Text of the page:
A man in eastern Connecticut holds an ear of bicolor corn, a.k.a. Butter and Sugar corn.
We're deep in the heart of corn season, with piles of bright-green ears stacked on tables at farmers markets and supermarkets across much of the country. But next time you go shopping for a dozen (which, if you're anything like us, is probably in the next 24 hours), pay close attention to how the corn is being sold. Is it called "bicolor" or "Butter and Sugar"? Is it branded as "white corn" or "Silver Queen"? Is it "native corn"? Or is it just plain yellow corn on the cob?
Once you've taken note of those names, then I want you to think about apples. (Bear with me here!) Apples can be crisp or soft, tart or sweet, large or small, thick-skinned or thin-skinned, and the names of those apples -- Macoun, Honey Crisp, McIntosh, Fuji, Gala, and so on -- correspond to a particular set of those characteristics.
Not so with corn. Silver Queen may be all-white, but are the kernels big or small? Is Butter and Sugar particularly buttery and sweet? Well, yes and no. No and yes. And really: maybe! Who knows?
Once upon a time, at the dawn of the era of commercial sweet-corn farming in the late 1950s and early 1960s, the names did have fixed, specific meanings. Take Silver Queen, found mostly from the mid-Atlantic region up through New England. It was, according to Joe Waskiewicz, the 85-year-old proprietor of the century-old J&J Farms, in Amherst, Massachusetts, "always a very sweet corn." Awesome. Then, 50-60 years ago, agricultural scientists at the University of Massachusetts began developing new bicolor varieties, attempting to incorporate "some of that sweetness," Waskiewicz surmised, into a blended yellow-white variety.
The result was the first official Butter and Sugar corn variety, and it was a hit. With a name like that, how could it not be? Even today, farm stands will label their bicolor corn as "Butter and Sugar." Thing is, it may not be that '50s-vintage variety at all.
For evidence, simply look through the bicolor-sweet-corn section of seed catalog Harris Seeds. There are dozens of varieties listed, from Allure to Cameo to Revelation. But there is no Butter and Sugar. Five decades after it was developed, the original Butter and Sugar has been superseded by other, newer categories of corn, such as Sugary Enhanced Bicolors and Synergistic Bicolors, all of which were developed to increase and preserve the sweetness and tenderness of the kernels.
So why don't farmers and markets brand their corn according to the contemporary seed names? Well, some do. In recent years, I've seen Mirai, Applause, and even Bon Appetit varieties for sale at farmstands. But those were outliers. Most farmers shy away from such names for two reasons, I suspect:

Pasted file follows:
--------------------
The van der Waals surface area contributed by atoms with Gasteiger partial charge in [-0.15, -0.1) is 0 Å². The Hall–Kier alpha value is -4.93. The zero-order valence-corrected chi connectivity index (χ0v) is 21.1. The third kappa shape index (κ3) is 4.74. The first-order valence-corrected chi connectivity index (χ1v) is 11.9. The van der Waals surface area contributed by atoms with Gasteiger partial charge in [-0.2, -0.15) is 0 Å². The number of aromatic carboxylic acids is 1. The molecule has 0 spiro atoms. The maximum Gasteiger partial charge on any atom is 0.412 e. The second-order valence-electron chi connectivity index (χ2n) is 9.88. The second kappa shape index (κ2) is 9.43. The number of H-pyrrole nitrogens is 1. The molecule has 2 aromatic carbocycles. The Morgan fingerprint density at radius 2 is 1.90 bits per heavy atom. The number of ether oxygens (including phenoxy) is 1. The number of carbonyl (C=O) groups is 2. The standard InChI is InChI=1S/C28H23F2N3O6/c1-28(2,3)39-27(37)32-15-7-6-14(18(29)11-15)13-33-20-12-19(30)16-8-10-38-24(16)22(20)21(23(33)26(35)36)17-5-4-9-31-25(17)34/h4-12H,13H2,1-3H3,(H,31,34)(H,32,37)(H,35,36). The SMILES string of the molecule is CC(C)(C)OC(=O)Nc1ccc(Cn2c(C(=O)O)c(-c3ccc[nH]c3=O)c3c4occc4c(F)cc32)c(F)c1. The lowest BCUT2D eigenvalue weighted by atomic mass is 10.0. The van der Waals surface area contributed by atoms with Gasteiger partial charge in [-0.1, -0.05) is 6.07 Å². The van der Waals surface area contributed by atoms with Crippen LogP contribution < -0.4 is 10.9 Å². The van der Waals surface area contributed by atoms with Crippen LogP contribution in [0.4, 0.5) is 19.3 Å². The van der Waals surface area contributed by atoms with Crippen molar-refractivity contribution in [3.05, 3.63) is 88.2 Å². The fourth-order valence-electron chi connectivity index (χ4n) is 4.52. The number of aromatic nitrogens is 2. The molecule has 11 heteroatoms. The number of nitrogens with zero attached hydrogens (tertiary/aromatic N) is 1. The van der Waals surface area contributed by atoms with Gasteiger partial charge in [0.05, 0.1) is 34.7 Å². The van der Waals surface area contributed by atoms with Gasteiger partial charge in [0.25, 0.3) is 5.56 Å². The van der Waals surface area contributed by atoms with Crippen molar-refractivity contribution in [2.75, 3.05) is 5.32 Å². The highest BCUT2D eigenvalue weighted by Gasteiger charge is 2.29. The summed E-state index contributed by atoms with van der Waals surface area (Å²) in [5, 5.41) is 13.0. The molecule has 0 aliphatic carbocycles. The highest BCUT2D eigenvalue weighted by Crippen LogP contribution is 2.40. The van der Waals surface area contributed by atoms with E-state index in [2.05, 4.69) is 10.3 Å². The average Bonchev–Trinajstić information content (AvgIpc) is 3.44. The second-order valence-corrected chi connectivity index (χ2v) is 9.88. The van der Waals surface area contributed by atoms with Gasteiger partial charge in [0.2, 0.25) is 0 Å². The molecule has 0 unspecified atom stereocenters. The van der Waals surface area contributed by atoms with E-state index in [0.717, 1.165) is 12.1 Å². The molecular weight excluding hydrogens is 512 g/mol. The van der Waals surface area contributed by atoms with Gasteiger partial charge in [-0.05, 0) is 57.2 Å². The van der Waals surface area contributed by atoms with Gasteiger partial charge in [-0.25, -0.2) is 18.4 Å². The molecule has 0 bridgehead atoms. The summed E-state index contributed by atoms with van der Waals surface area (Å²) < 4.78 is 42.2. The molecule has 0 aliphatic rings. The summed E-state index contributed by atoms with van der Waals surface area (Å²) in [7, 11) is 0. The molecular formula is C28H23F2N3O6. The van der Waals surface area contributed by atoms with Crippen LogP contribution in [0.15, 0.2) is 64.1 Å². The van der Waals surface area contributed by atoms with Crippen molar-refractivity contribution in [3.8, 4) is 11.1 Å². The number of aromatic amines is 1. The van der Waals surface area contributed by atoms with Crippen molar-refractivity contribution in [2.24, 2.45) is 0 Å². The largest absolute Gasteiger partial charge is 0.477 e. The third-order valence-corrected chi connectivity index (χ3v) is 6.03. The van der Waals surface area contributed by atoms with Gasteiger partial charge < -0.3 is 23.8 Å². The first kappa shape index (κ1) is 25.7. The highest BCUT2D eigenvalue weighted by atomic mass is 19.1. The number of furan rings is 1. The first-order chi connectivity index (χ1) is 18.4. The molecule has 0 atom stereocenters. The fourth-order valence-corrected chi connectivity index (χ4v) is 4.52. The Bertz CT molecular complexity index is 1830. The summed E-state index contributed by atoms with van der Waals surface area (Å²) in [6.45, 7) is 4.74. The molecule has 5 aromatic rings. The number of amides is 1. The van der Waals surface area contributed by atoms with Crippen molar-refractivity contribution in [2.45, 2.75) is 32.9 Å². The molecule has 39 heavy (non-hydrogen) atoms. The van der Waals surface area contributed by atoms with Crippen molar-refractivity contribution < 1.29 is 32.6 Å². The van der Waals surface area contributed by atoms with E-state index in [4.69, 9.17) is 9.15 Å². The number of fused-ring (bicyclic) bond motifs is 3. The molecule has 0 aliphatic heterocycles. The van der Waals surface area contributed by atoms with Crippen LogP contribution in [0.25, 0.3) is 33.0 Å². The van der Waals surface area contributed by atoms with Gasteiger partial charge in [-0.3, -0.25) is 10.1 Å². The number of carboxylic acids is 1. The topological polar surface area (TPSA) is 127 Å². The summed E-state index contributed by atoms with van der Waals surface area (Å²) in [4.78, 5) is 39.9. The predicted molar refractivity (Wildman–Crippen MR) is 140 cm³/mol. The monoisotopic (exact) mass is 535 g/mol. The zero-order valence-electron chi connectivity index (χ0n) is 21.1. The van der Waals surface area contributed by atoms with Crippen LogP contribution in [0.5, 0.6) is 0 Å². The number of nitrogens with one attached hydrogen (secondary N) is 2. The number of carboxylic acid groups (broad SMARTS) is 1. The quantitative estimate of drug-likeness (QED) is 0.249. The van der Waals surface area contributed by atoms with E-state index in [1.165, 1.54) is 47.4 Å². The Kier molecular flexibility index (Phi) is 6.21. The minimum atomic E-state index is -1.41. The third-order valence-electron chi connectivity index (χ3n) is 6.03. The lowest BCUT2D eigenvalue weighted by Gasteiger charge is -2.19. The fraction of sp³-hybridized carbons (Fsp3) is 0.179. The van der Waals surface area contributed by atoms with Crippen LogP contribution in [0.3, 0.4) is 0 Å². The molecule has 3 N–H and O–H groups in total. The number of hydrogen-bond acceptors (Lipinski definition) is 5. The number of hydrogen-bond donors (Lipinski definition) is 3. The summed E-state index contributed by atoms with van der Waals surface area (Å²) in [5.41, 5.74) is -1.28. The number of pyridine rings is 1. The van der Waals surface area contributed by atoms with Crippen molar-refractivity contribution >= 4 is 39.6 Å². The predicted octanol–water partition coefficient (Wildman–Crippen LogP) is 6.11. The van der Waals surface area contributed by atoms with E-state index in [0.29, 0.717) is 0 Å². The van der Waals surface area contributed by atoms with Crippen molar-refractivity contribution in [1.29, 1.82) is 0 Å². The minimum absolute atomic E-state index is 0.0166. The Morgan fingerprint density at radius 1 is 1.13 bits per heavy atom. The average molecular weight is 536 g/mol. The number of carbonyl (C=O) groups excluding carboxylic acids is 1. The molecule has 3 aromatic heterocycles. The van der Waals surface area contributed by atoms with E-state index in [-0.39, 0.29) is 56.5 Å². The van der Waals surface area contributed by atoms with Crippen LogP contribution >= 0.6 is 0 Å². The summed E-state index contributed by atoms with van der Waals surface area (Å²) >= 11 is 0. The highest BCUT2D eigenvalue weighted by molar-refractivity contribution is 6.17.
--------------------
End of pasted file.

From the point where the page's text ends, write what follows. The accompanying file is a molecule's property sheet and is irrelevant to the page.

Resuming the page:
1. To them, the seed names often have more to do with how the corn grows than how it tastes. The Harris writeup for Applause, for example, details how long the corn takes to mature (75 days), its hardiness ("intermediate resistance to Stewart's wilt"), and the number of rows (16). Yes, the kernels are "very tender and very sweet," and the "8 in. ears" are described as "classy," but that could probably be said of many varieties. Only occasionally do you get a writeup like this one:
"Mr. Mini Mirai offers truly exceptional sweetness, deep kernels, and petite ears that fit on a dinner plate. We sampled this gourmet quality corn to local chefs, and they raved about its outstanding flavor, tenderness, and classy appearance."
Note to farmers (and, I guess, Whole Foods): That's the kind of branding and writing that would sell me on a dozen ears.
2. "Allure" doesn't quite have the allure of "Butter and Sugar," and "Silver King" is no "Silver Queen." This is simple psychology: Why bother explaining to consumers what Powwow is when you can just rely on good old (and perfectly branded) Butter and Sugar? I get it, but we're living in an ear era when customers, especially those who shop at farmers' markets, are incredibly curious about the products available. They want to know how Harris Seed describes the variety, and maybe even be willing to learn about maturation times and disease-resistance. All it takes is a savvy marketer to get us hooked on Providence.
Well, a savvy marketer -- and a very good farmer. A couple of weeks ago, when I discovered the Bon Appetit ears at a farmstand in Concord, Massachusetts, I was, understandably, out-of-my-mind excited to try them. I brought them back to my parents' place, where we boiled them briefly, slathered them with butter and salt, and began furiously to eat. They... were... okay. Harris Seeds describes them as having "great corn flavor and tenderness" and being "significantly sweeter ... than most other sugary enhanced types." Yeah, well. They were fine. I think I ate one ear.
After that, my family and I switched back to our favorite farm for corn: Hutchins Farm. There the kernels are always sweet, always tender, and all organic. But what specific variety of corn do they grow? I have absolutely no idea -- and when I've got a platter of steaming ears in front of me, I'm not sure I care.
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